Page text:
Reaction is published three times per year and focuses on key issues impacting the chemical and performance technology industry.
In this edition, there is a focus on what chemical companies are doing to drive excellence in working capital performance. It also takes a look at the chemical industry in Korea as well as the increasingly important area of cyber security and what chemical companies can do to protect themselves from external threats.
Once designed to operate in isolation, chemical manufacturing control systems are now being connected to the virtual world. Production data from control systems are integrated with IT analytic tools and online resources to help reduce production costs, enhance operational efficiencies and improve maintenance. However, control systems that are open to data exchange are also open to the possibility of cyber-attacks ranging from espionage to physical damage in the plant. An inclusive approach to cyber security that brings together engineers, IT professionals and corporate leadership can help chemical manufacturers benefit from the latest technology while maintaining a strong security posture.
During the global downturn working capital management was top of mind for the chemical industry. Companies were able to unlock cash and improve their balance sheets through rigorous working capital management. With today’s increased revenues, falling raw material prices and ready access to cheap debt, companies might feel that they have fewer incentives to change their processes. However, opportunities are often available to improve capital performance, and the benefits can range well beyond increased liquidity. Whether in good times or bad, working capital management should be based on holistic, sustainable solutions and should be an intrinsic part of a chemical company’s business strategy.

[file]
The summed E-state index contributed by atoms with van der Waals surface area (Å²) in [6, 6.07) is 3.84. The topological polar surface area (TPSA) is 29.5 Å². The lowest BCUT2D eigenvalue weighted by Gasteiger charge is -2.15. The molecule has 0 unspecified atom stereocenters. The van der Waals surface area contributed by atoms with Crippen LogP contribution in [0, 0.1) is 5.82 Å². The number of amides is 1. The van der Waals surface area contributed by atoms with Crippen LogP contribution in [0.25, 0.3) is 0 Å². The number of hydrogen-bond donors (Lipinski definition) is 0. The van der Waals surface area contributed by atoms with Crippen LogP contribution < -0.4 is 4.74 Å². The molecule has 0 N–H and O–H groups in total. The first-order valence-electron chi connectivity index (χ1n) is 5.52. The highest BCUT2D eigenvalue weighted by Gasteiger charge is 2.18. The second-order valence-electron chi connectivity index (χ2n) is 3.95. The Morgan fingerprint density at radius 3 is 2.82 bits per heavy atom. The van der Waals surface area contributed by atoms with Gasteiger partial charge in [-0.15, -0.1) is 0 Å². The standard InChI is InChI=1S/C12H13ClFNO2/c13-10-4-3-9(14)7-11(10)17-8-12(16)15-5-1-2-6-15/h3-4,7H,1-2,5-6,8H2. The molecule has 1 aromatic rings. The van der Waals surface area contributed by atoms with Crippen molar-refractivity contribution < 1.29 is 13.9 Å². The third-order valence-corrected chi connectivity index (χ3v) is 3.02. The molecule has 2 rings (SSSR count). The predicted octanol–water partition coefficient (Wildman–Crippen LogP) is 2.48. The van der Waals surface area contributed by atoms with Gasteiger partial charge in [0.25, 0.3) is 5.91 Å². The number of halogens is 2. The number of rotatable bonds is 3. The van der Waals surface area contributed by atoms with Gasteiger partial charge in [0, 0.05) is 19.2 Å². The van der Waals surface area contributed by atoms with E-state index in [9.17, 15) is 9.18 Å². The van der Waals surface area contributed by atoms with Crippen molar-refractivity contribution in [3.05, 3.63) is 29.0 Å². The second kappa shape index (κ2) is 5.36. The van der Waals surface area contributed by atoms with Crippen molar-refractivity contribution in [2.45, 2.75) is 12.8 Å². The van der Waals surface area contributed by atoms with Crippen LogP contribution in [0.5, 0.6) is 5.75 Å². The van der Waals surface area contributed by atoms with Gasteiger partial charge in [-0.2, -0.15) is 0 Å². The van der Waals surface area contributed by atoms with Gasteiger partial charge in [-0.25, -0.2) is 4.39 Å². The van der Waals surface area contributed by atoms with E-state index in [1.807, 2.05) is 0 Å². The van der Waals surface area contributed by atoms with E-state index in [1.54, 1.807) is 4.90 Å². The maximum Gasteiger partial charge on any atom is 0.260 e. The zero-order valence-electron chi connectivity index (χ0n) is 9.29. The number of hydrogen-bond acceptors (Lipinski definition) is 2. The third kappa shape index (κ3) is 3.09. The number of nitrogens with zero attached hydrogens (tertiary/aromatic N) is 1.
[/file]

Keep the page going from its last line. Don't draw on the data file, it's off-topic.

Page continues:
During the global recession, Korean chemical companies maintained impressive performance levels, based in large part on exports to China. However, this focus on Chinese markets also means that Korean chemical companies are now feeling the effects of China’s slowing economic growth, the devaluation of the yuan, and new government policies favoring chemical products made in China over imports. Further uncertainties arise from a high dependency on petrochemical production and downward price pressures due to low oil prices. Future growth will depend on a restructuring and consolidation of the industry, a shift away from basic petrochemicals, and the pursuit of new opportunities in the specialty chemical sector.